|Aldrich||left tackle right||Whipple|
|Littig||left end right ||Wiggins|
|Hess||right half left||Little Yont|
|Meyers ||left half right||Flippin|
|Elliott (capt.)||full back||Big Yont|
Score first half: Nebraska, 10, Iowa, 6. Touchdowns: Little Yont, 1; Flippin, 1; Terrell, 1. Goal from touchdown: Frank, 1, Rogers, 1.
Score second half: Nebraska, 20; Iowa, 18. Touchdowns: Flippin, 1; Little Yont, 1; Elliott, 1; Meyers, 1. Goals from touchdown: Rogers, 2; Frank 1.
Referee: Charlie Wilson.
Umpire: Lieutenant Wright.
Owing to the fact that the remarkably obtrusive weather yesterday prevented a large number of the admirers of foot ball from witnessing the fierce contest, of which the foregoing is a faithful history, both teams have consented to stay over and play again tomorrow, this being the first time in three years that Nebraska has succeeded in defeating Iowa. The Prohibitionists are wild to retrieve their defeat and smooth the creases out of their glory. The game will be called at 2:30 sharp.***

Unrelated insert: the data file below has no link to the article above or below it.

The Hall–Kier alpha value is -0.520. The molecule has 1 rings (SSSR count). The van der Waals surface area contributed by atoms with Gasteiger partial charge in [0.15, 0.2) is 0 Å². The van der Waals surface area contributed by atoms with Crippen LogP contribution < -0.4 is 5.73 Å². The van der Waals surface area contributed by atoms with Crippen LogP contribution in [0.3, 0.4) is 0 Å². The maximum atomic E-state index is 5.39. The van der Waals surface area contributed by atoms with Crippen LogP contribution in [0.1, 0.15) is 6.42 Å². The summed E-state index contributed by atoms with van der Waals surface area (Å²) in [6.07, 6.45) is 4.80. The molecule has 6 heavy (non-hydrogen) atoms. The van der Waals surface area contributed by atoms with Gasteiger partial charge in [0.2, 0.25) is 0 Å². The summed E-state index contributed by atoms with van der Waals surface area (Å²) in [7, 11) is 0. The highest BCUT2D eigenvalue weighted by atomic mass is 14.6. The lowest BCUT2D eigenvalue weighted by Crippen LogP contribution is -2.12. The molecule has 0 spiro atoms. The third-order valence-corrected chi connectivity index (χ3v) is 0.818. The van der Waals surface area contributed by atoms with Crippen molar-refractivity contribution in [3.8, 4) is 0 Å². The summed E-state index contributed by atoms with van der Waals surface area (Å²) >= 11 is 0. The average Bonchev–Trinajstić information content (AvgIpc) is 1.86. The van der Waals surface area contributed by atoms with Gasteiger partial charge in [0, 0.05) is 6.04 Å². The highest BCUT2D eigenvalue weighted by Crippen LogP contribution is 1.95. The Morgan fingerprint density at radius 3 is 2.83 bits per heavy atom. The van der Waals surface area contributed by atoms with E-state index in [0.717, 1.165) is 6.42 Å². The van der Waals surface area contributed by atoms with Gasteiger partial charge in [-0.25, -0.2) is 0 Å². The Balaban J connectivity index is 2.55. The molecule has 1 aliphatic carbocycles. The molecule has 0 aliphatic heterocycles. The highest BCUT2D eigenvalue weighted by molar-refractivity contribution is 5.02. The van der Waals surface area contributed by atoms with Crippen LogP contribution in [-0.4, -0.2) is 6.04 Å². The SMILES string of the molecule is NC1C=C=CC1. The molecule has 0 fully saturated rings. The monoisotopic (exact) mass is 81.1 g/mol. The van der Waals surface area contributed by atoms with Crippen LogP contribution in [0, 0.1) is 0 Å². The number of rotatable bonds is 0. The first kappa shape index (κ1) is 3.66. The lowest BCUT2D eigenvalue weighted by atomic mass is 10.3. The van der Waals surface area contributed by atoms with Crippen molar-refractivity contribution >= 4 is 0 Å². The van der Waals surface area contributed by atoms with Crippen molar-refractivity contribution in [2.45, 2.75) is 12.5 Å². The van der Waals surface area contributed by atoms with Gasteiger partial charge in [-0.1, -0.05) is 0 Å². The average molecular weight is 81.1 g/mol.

* Apparently by mistake, the writer lists Hopewell, Nebraska's center, among Iowa players.
** The story actually gives the halftime score as 14-6, but that had to have been a typo.
*** The Saturday game was not played after all, perhaps because of continued bad weather or perhaps because the enthusiasm for a rematch fizzled.